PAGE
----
In late February, the leadership of New York-based Quadrangle Capital Partners sent its investors an update that began with a declaration that the firm’s goal “has always been to create value for our investors through our private equity investments … we have strengthened our partnership and rededicated ourselves to our core mission of private equity investing”.
This was no doubt a welcome message for the firm’s LPs. A look at Quadrangle’s 10-year history shows a number of no-doubt highly distracting personnel and business-plan shifts that indicate a franchise trying repeatedly and unsuccessfully to expand beyond its mid-market private equity origins.
The firm was founded in 2000 by Steven Rattner, David Tanner, Peter Ezersky and Joshua Steiner, four media and communications investment banking stars from Lazard Freres. On the board of Quadrangle were a number of media titans, including US moguls Barry Diller and Craig McCaw.
Over the past decade, Quadrangle’s two private equity funds have made both good and bad investments, but overall performance has been solid, if not spectacular. The recent investor letter noted that the firm’s $1.08 billion first fund, closed in 2001, has now returned 107 percent of capital to investors. Fund II, which raised $1.8 billion in 2005, has returned 26 percent of LPs’ capital. The California Public Employees’ Retirement System lists that fund has having a 4.7 percent IRR.
Over the past decade, Quadrangle lost two of its founders and launched but then spun out or shut down at least three business lines. A timeline:
March 2002: The firm brings on board two Lazard executives to launch a distressed debt investment division called Quadrangle Debt Recovery Advisors.
February 2006: The firm merges with hedge fund Harpoon Equity Management and rebrands it as a Quadrangle division.
January 2007: Co-founder David Tanner leaves the firm to head up a private equity platform at agribusiness Continental Grain.
June 2007: A Quadrangle London office is launched. Managing principle Gordon Holmes relocates from New York to lead the new European push.
August 2007: The firm announces that managing principal Ed Sippel will move to Hong Kong to open an office there.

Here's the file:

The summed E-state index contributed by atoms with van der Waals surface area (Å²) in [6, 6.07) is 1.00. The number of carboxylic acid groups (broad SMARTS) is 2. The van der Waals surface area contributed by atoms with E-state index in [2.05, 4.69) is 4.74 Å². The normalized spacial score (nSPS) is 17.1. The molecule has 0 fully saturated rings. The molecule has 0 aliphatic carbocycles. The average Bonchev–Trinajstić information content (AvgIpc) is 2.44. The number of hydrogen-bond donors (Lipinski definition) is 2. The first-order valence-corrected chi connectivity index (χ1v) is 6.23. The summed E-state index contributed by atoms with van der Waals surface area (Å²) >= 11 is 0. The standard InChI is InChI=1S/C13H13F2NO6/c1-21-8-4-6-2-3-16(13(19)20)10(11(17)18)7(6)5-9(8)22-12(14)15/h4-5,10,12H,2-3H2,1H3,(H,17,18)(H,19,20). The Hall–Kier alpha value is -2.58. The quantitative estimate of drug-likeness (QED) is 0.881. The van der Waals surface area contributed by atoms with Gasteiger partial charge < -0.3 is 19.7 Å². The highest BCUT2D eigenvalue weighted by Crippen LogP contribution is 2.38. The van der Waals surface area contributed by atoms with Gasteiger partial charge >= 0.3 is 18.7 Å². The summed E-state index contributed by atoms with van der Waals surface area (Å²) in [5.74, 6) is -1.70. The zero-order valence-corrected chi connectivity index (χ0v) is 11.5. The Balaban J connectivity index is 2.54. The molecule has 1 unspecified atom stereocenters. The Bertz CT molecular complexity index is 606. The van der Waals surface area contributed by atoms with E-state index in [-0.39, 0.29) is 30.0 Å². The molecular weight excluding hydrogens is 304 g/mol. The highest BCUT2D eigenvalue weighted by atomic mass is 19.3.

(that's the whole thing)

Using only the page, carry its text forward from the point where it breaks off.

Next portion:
September 2007: Yahoo chief operating officer Dan Rosensweig joins Quadrangle’s newly opened Silicon Valley office.
January 2008: Quadrangle’s debt team spins out to found Monarch Alternative Capital.
March 2008: Alice Ruth is hired as CIO of a new division – Quadrangle Asset Management. The group is built largely to manage some $5 billion on behalf of billionaire and New York City mayor Michael Bloomberg.
November 2008: Quadrangle’s hedge fund winds down operations after reported losses and investor redemptions.
February 2009: Steven Rattner announces that he will leave Quadrangle to head up a White House auto industry task force. His departure triggers a key-man event for the second fund. LPs vote to allow the remaining Quadrangle leadership to continue managing the fund.
March 2009: After slightly more than a year with Quadrangle, Rosensweig leaves the firm.
July 2009: Following revelations that he is being scrutinised as part of an investigation into the US public pension pay-to-play scandal, Rattner resigns from the White House task force. Rattner has not been charged with any wrongdoing and Quadrangle Group is not under investigation.
February 2010: Investors are informed that Quadrangle Asset Management will be transferred out of the firm and that headcount has been decreased in the London office. The firm’s website indicates that London is staffed by a single vice president, Sebastien Briens. Holmes is not listed as an employee of the firm.
Quadrangle, now led by co-presidents Steiner and Michael Huber, has told investors that following the departure of Rattner, they discovered that “we inherited an unsustainable cost structure”. The firm has taken steps to strengthen its core focus on investing in media businesses, has increased its Hong Kong headcount, and has strengthened its compliance and IR functions, while cutting other costs.